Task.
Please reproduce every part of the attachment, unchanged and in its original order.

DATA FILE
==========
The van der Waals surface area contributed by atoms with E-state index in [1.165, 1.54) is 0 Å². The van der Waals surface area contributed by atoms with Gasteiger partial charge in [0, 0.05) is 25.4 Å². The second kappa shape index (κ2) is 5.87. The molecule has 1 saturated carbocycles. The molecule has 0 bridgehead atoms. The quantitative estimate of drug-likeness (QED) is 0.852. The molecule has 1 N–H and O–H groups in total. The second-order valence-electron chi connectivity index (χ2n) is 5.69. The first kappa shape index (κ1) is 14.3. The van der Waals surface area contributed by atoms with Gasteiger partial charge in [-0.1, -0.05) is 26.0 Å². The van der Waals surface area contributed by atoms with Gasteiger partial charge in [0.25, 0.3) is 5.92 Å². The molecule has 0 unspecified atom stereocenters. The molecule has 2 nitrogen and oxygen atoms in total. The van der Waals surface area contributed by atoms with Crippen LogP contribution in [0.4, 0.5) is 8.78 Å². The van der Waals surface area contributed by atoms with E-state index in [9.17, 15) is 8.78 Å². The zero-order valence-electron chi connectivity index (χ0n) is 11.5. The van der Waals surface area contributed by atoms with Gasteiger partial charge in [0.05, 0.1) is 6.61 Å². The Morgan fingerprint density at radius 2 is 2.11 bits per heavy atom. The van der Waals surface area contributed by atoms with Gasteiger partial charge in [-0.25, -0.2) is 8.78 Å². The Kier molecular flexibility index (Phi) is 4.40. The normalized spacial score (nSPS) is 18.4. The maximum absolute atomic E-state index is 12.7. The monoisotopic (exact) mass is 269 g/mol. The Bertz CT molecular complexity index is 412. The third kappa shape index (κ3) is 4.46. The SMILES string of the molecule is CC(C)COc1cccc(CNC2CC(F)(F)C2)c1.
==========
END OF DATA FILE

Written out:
The van der Waals surface area contributed by atoms with E-state index in [1.165, 1.54) is 0 Å². The van der Waals surface area contributed by atoms with Gasteiger partial charge in [0, 0.05) is 25.4 Å². The second kappa shape index (κ2) is 5.87. The molecule has 1 saturated carbocycles. The molecule has 0 bridgehead atoms. The quantitative estimate of drug-likeness (QED) is 0.852. The molecule has 1 N–H and O–H groups in total. The second-order valence-electron chi connectivity index (χ2n) is 5.69. The first kappa shape index (κ1) is 14.3. The van der Waals surface area contributed by atoms with Gasteiger partial charge in [-0.1, -0.05) is 26.0 Å². The van der Waals surface area contributed by atoms with Gasteiger partial charge in [0.25, 0.3) is 5.92 Å². The molecule has 0 unspecified atom stereocenters. The molecule has 2 nitrogen and oxygen atoms in total. The van der Waals surface area contributed by atoms with Crippen LogP contribution in [0.4, 0.5) is 8.78 Å². The van der Waals surface area contributed by atoms with E-state index in [9.17, 15) is 8.78 Å². The zero-order valence-electron chi connectivity index (χ0n) is 11.5. The van der Waals surface area contributed by atoms with Gasteiger partial charge in [0.05, 0.1) is 6.61 Å². The Morgan fingerprint density at radius 2 is 2.11 bits per heavy atom. The van der Waals surface area contributed by atoms with Gasteiger partial charge in [-0.25, -0.2) is 8.78 Å². The Kier molecular flexibility index (Phi) is 4.40. The normalized spacial score (nSPS) is 18.4. The maximum absolute atomic E-state index is 12.7. The monoisotopic (exact) mass is 269 g/mol. The Bertz CT molecular complexity index is 412. The third kappa shape index (κ3) is 4.46. The SMILES string of the molecule is CC(C)COc1cccc(CNC2CC(F)(F)C2)c1.